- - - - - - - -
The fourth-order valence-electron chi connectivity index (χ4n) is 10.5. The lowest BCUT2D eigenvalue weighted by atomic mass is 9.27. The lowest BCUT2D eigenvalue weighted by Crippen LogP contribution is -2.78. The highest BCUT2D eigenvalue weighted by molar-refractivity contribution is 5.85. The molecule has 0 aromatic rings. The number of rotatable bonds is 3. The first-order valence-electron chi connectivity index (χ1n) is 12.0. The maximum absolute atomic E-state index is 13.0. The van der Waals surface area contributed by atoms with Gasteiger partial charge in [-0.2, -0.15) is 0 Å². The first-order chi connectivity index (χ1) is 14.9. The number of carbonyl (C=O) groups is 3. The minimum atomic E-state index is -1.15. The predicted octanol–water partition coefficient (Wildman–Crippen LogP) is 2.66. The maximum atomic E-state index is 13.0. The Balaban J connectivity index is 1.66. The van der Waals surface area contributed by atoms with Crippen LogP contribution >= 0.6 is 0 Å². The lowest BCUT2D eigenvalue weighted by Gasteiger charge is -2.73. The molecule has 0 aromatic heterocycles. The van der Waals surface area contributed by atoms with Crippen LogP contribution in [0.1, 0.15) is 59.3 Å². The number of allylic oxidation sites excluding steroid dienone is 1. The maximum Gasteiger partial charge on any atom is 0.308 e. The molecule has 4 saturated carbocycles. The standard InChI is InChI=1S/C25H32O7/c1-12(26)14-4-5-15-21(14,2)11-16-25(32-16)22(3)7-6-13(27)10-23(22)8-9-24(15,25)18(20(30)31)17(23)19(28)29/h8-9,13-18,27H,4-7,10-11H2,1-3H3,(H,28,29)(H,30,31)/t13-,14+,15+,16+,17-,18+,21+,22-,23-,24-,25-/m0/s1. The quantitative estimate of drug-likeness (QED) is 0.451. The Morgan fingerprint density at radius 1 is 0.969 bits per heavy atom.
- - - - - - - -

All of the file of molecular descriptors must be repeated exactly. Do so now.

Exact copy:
The fourth-order valence-electron chi connectivity index (χ4n) is 10.5. The lowest BCUT2D eigenvalue weighted by atomic mass is 9.27. The lowest BCUT2D eigenvalue weighted by Crippen LogP contribution is -2.78. The highest BCUT2D eigenvalue weighted by molar-refractivity contribution is 5.85. The molecule has 0 aromatic rings. The number of rotatable bonds is 3. The first-order valence-electron chi connectivity index (χ1n) is 12.0. The maximum absolute atomic E-state index is 13.0. The van der Waals surface area contributed by atoms with Gasteiger partial charge in [-0.2, -0.15) is 0 Å². The first-order chi connectivity index (χ1) is 14.9. The number of carbonyl (C=O) groups is 3. The minimum atomic E-state index is -1.15. The predicted octanol–water partition coefficient (Wildman–Crippen LogP) is 2.66. The maximum atomic E-state index is 13.0. The Balaban J connectivity index is 1.66. The van der Waals surface area contributed by atoms with Crippen LogP contribution >= 0.6 is 0 Å². The lowest BCUT2D eigenvalue weighted by Gasteiger charge is -2.73. The molecule has 0 aromatic heterocycles. The van der Waals surface area contributed by atoms with Crippen LogP contribution in [0.1, 0.15) is 59.3 Å². The number of allylic oxidation sites excluding steroid dienone is 1. The maximum Gasteiger partial charge on any atom is 0.308 e. The molecule has 4 saturated carbocycles. The standard InChI is InChI=1S/C25H32O7/c1-12(26)14-4-5-15-21(14,2)11-16-25(32-16)22(3)7-6-13(27)10-23(22)8-9-24(15,25)18(20(30)31)17(23)19(28)29/h8-9,13-18,27H,4-7,10-11H2,1-3H3,(H,28,29)(H,30,31)/t13-,14+,15+,16+,17-,18+,21+,22-,23-,24-,25-/m0/s1. The quantitative estimate of drug-likeness (QED) is 0.451. The Morgan fingerprint density at radius 1 is 0.969 bits per heavy atom.